Numbers, Facts and Trends Shaping Your World

Obesity and poverty don’t always go together


Americans overwhelmingly see obesity as a very serious public health problem, one with consequences not just for individuals but society as a whole, a new Pew Research Center report finds. But just who is obese? Research on obesity and socioeconomic status from the Centers for Disease Control and Prevention throws a few twists into the common wisdom that, in the U.S. at least, obesity is primarily a disease of the poor.

Public health researchers define obesity, and overweight more generally, in terms of body mass index (BMI). A person’s BMI is his or her weight (in kilograms) divided by the square of his or her height (in meters), rounded to one decimal place. A BMI of 25 or more is considered overweight; 30 or more is considered obese.

As we first reported back in 2006, Americans appear to have a sliding scale (so to speak) when it comes to weight, consistently underestimating their own relative to others’.  For instance, only 31% of people surveyed by Pew Research earlier this month said they were overweight; most of those said they were “somewhat” or “only a little” overweight, while 63% termed their weight “just about right.” But according to the CDC, 68% of Americans are overweight, and more than a third are obese. The CDC data come from the National Health and Nutrition Examination Survey, an ongoing program of studies that combines interviews with standardized physical exams, including height and weight measurements.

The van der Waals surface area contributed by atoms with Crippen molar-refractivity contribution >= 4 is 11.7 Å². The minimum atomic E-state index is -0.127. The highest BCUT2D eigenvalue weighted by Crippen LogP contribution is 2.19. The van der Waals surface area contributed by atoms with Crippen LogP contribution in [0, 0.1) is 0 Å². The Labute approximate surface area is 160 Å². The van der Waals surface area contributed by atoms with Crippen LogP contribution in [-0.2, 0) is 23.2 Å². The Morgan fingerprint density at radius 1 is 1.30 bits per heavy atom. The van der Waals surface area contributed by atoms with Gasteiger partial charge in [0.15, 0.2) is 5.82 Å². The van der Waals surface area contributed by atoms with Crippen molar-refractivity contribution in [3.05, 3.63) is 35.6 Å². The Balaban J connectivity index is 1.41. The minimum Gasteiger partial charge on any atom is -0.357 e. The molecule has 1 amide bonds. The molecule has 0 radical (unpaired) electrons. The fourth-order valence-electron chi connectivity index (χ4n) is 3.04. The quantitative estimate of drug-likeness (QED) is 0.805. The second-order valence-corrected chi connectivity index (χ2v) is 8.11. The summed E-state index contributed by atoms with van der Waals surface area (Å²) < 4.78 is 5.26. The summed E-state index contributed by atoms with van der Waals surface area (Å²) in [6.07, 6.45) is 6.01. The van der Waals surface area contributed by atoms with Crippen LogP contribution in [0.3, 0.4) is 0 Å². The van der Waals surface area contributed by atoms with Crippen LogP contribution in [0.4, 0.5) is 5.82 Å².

Obesity varies considerably depending on gender, race, ethnicity and socioeconomic factors. In 2010, CDC researchers (using data from 2005-08) found that among black and Mexican-American men, obesity increased with income: 44.5% and 40.8% of those men are obese, respectively, at the highest income level, compared with 28.5% and 29.9% at the lowest level. Beyond that, though, the researchers found little correlation between obesity prevalence among men and either income or education.

Among women, obesity was indeed most prevalent at lower income levels: 42% of women living in households with income below 130% of the poverty level were obese, compared with 29% of women in households at or above 350% of poverty. But the correlation was significant only for white women, though the trend was similar for all racial and ethnic groups studied. (Poverty thresholds are set every year by the Census Bureau, and vary by family size and composition. In 2008, for instance, the poverty threshold for a single person under 65 was $11,201; for a two-adult, two-child household the threshold was $21,834.)

The most recent government report, covering 2011-12, found that obesity was significantly more common among black women (56.8%) than black men (37.1%). There was far less obesity among Asian Americans than other racial/ethnic groups: 10.8%, compared with 32.6% for whites, 42.5% for Hispanics and 47.8% for blacks. However, body shape and normal build varies by gender, race and ethnicity, and members of different demographic groups can have more or less body fat, even at the same BMI. For instance, as the researchers noted, “at a given BMI, Asian adults may have more body fat than white adults.”


After rising sharply in the 1980s and 1990s, obesity rates in the U.S. appear to have mostly leveled off in recent years. More than a third (34.9%) of U.S. adults, or 78.6 million, were obese in 2011-12, according to government data — not significantly different from the 35.7% obesity rate found in 2009-10 or the 34.2% rate found in 2007-08.

Globally, obesity is overwhelmingly a problem of developed rather than developing nations, and in few places more than in the United States. Using 2010 data, the World Health Organization estimated that 44.2% of U.S. males and 48.3% of U.S. females aged 15 and above were obese.